Walking— especially if brisk — has the potential not just to improve health and lengthen lifespan but also to prolong memory.
That was the message from a research project at the University of Texas Southwestern (UTSW) that pinpointed a direct correlation between walking and memory function.
Another research project, a massive compilation of 196 studies involving more than 30 million people, published recently by the British Journal of Medicine, confirmed that the more individuals engage in non-occupational physical activity — including walking — the greater likelihood they have to protect themselves against early mortality, cancer and cardio-vascular diseases.
“It’s really amazing the amount of benefits you get for a relatively minor effort,” said Dr. Francisco Lopez-Jimenez, chair of Preventive Cardiology at the Mayo Clinic.
The UTSW study, conducted in 2020, showed that older and middle-aged individuals increased their cognitive performance after beginning brisk walking, although the benefits may take up to a year to be realized.
“This is part of a growing body of evidence linking exercise with brain health,” said the chief of the UTSW research, Dr. Rong Zhang. a professor of neurology at the university’s Peter O’Donnell Jr. Brain Institute. “We’ve shown for the first time in a randomized trial in these older adults that exercise gets more blood flowing to your brain.”
Many older adults suffer mild cognitive impairment (MCI), which can lead to Alzheimer’s disease and other forms of dementia, as they age and blood flows more slowly to the brain. MCI diminishes reasoning and decision-making skills, as well as memory.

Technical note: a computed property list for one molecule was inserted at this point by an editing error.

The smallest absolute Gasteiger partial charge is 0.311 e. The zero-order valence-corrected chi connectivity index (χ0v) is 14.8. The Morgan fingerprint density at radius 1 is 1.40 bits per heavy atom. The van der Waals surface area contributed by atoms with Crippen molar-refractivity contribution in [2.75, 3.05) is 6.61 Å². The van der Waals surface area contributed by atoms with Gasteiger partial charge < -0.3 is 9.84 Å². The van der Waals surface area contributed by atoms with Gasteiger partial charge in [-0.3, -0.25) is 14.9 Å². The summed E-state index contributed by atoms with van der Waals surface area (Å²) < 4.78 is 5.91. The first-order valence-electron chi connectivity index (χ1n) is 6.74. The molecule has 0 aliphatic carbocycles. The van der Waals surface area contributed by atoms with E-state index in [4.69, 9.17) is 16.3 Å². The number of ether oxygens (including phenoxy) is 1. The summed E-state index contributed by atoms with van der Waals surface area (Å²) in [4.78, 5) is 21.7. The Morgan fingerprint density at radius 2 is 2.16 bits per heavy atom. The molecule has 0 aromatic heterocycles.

Invigorating walking, however, improves blood flow to the brain, which helps preserve cognitive functioning. That holds true both for those who already have experienced some loss of brain function and those who have not yet are still forgetful at times.
“You need to make an effort to get up that heart rate, where it’s a little more challenging,” Zhang said, adding that it helps to feel a little shortness of breath and conversation becomes more difficult during the walk.
The British study, meanwhile, reported, “One in 10 premature deaths could have been prevented if everyone achieved even half the recommended level of physical activity.” The recommended level is 150 minutes per week of moderate-intensity physical aerobic activity, so half would be 75 minutes a week.
“Higher activity levels were associated with lower risk,” the British research found.
“Our findings suggest an appreciably lower risk of mortality, cardiovascular diseases and cancers from the equivalent of 75 min/week or less of moderate-intensity aerobic physical activity,” the British researchers reported.
The UTSW study involved 30 men and women from 55 and 80 who were diagnosed with MCI.
“There is still a lot we don’t know about the effects of exercise on cognitive decline later in life,” said, Dr. C. Munro Cullum, co-leader of the study and a UTSW professor of psychiatry. “MCI and dementia are likely to be influenced by a complex interplay of many factors, and we think that, at least for some people, exercise is one of those factors.”